So-called “unanswerable” questions have dogged Christianity since the days of Jesus himself. No matter what the grace and mercy of God, there are always those who want nothing to do with it, and who look for opportunities to spoil it for everyone else. One of their favourite tactics is to look for the exception to break the rule, and then formulate the question based upon it that can’t be answered. These questions are almost always twisted and convoluted, full of improbabilities and absurdities. But then again, so is any argument that tries to go against the very clear and straightforward Word of God.
How about this one I came across just the other day … The “argument from reasonable nonbelief” as it is called by its adherants. What follows is directly from their website: There are people who do not believe in God whose nonbelief is not the result of culpable actions or omissions on the part of the subject. According to S.L. Schellenberg [a prominent athiest], a perfectly loving God would desire a personal relationship between himself and every human being, or at least every human being capable of it. Belief in God’s existence is a logically necessary condition for such a relationship. Hence reasonable nonbelief is evidence for atheism.
Did you catch the main thrust of it, in all the extravagant verbosity? In essence, the argument goes like this, because there are some who believe that God doesn’t exist, He can’t. How do you answer something like this? Well after you finish having a good laugh, you must then realize that those who ask such questions don’t really want your answer. They’re simply not interested. They’ve already closed their minds to truth and don’t want to hear it. They are dead-end questions, asked by people whose hearts are dead in unbelief.
But as I said before, such tactics are not new. Dead-end questions like these have been around forever. Consider our text for this morning: (27-28) “There came to him some Sadducees, those who deny that there is a resurrection, and they asked him a question,”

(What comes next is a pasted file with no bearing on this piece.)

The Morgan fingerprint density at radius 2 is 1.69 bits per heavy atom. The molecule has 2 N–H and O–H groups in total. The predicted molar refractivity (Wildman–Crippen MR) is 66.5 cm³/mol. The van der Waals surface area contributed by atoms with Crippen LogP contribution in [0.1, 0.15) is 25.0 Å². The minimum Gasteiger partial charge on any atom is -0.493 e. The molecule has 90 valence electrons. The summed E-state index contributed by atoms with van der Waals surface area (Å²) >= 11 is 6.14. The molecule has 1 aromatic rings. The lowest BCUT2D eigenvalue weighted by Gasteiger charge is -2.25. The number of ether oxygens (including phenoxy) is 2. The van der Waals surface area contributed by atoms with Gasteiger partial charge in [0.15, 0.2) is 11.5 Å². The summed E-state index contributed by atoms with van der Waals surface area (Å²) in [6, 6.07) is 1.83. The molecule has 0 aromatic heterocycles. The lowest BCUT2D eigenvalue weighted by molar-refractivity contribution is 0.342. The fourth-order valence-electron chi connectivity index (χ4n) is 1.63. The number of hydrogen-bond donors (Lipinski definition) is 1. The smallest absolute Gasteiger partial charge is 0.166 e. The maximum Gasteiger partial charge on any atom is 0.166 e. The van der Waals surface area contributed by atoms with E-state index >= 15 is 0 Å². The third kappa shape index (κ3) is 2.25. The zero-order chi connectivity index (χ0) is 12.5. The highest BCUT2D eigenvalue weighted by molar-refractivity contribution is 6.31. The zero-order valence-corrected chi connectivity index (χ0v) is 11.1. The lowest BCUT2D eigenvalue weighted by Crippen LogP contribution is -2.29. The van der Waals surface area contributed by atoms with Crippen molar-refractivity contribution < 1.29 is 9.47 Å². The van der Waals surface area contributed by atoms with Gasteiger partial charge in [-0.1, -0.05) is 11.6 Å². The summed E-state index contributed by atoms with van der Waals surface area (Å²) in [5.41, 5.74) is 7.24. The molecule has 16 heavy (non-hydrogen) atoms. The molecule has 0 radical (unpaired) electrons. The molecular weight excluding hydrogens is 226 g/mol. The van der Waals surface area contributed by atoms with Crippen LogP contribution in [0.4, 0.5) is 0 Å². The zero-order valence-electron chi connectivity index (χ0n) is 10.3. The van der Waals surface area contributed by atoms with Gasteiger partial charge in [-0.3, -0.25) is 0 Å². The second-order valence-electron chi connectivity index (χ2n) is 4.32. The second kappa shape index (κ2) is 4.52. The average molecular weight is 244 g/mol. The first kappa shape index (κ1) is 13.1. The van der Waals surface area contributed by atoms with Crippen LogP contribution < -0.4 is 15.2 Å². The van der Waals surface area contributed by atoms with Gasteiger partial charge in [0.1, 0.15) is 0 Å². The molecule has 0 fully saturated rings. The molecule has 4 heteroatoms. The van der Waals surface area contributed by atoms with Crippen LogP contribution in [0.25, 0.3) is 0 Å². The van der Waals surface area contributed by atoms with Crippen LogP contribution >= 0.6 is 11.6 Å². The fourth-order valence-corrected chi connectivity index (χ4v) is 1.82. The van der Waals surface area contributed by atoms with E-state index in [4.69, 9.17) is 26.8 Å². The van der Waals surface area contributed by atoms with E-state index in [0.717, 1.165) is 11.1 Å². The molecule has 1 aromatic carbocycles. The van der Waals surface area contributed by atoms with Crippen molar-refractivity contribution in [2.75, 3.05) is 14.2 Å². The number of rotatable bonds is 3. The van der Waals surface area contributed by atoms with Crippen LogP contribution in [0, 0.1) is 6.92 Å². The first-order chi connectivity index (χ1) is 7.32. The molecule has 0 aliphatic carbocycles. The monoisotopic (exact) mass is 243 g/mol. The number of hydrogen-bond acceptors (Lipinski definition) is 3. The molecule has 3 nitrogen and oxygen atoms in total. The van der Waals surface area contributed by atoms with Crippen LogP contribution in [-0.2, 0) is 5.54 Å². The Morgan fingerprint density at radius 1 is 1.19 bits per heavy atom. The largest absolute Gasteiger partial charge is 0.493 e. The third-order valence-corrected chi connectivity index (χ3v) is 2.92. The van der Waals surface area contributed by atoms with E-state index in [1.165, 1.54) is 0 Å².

These Sadduces are an interesting bunch. Rich, powerful, highly motivated Jews, they lived for the here and now. They were concerned only with life in this world. According to the Talmud it is not that they officially claimed that there was nor resurrection, just that there was no proof of it in the Torah. However, Luke’s reading of their position is perfectly valid, for it is a very short step from blanket doubt to full denial (as most seemed to do). Everything with the Sadduces was strictly litteral and only the books of Moses were legitimate, thus much of what Jesus did and taught was never going to be accepted by them. In short, if heaven wasn’t like life in this world, they had very little use for it.
Thus their “unanswerable question” meant to discredit and embarass Jesus is drawn from the old Levirite marriage law of Deut. 25:5ff (28-29, 33) “Moses wrote for us that if a man’s brother dies, having a wife but no children, the man must take the widow and raise up offspring for his brother. Now there were seven brothers … In the resurrection, therefore, whose wife will the woman be? For the seven had her as wife.”
The successive marriages had purposely been so graphically described, in order that the great difficulty of the situation and its ridiculousness might appear at once. Now if there be such a thing as a resurrection, which, they sneeringly implied, could not be, how will this difficulty be solved? Is it not flatly insurmountable?